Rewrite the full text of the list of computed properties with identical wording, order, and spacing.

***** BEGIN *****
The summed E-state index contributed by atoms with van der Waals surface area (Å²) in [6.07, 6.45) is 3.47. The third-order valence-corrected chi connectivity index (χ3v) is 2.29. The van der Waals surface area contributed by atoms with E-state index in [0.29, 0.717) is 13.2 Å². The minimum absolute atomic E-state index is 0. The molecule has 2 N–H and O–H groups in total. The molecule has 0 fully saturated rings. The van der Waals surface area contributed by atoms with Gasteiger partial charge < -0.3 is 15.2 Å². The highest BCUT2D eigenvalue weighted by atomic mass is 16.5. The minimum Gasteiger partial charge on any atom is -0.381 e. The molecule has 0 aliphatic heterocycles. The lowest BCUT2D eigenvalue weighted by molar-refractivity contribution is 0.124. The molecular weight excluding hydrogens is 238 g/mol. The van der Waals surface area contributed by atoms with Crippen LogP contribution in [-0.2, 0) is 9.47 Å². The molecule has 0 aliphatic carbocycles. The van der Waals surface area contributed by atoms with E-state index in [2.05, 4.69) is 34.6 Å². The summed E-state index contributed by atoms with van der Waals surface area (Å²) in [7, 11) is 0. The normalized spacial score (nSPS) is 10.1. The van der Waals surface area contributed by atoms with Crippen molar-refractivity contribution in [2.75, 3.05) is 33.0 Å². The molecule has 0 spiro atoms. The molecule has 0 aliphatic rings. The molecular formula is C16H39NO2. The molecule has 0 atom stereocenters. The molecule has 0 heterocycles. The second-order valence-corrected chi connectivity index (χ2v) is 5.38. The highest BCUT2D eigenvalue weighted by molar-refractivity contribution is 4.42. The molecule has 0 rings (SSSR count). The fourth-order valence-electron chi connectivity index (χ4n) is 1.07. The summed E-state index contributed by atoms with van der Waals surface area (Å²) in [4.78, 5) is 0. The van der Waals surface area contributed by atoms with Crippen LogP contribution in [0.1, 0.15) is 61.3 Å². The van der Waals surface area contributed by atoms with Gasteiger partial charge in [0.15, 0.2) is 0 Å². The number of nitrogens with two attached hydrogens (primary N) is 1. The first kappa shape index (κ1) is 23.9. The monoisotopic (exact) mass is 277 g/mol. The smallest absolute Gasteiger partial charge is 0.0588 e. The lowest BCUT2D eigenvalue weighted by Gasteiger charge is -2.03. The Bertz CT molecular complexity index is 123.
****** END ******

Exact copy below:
The summed E-state index contributed by atoms with van der Waals surface area (Å²) in [6.07, 6.45) is 3.47. The third-order valence-corrected chi connectivity index (χ3v) is 2.29. The van der Waals surface area contributed by atoms with E-state index in [0.29, 0.717) is 13.2 Å². The minimum absolute atomic E-state index is 0. The molecule has 2 N–H and O–H groups in total. The molecule has 0 fully saturated rings. The van der Waals surface area contributed by atoms with Gasteiger partial charge < -0.3 is 15.2 Å². The highest BCUT2D eigenvalue weighted by atomic mass is 16.5. The minimum Gasteiger partial charge on any atom is -0.381 e. The molecule has 0 aliphatic heterocycles. The lowest BCUT2D eigenvalue weighted by molar-refractivity contribution is 0.124. The molecular weight excluding hydrogens is 238 g/mol. The van der Waals surface area contributed by atoms with Crippen LogP contribution in [-0.2, 0) is 9.47 Å². The molecule has 0 aliphatic carbocycles. The van der Waals surface area contributed by atoms with E-state index in [2.05, 4.69) is 34.6 Å². The summed E-state index contributed by atoms with van der Waals surface area (Å²) in [7, 11) is 0. The normalized spacial score (nSPS) is 10.1. The van der Waals surface area contributed by atoms with Crippen molar-refractivity contribution in [2.75, 3.05) is 33.0 Å². The molecule has 0 spiro atoms. The molecule has 0 aliphatic rings. The molecular formula is C16H39NO2. The molecule has 0 atom stereocenters. The molecule has 0 heterocycles. The second-order valence-corrected chi connectivity index (χ2v) is 5.38. The highest BCUT2D eigenvalue weighted by molar-refractivity contribution is 4.42. The molecule has 0 rings (SSSR count). The fourth-order valence-electron chi connectivity index (χ4n) is 1.07. The summed E-state index contributed by atoms with van der Waals surface area (Å²) in [4.78, 5) is 0. The van der Waals surface area contributed by atoms with Crippen LogP contribution in [0.1, 0.15) is 61.3 Å². The van der Waals surface area contributed by atoms with Gasteiger partial charge in [0.15, 0.2) is 0 Å². The number of nitrogens with two attached hydrogens (primary N) is 1. The first kappa shape index (κ1) is 23.9. The monoisotopic (exact) mass is 277 g/mol. The smallest absolute Gasteiger partial charge is 0.0588 e. The lowest BCUT2D eigenvalue weighted by Gasteiger charge is -2.03. The Bertz CT molecular complexity index is 123.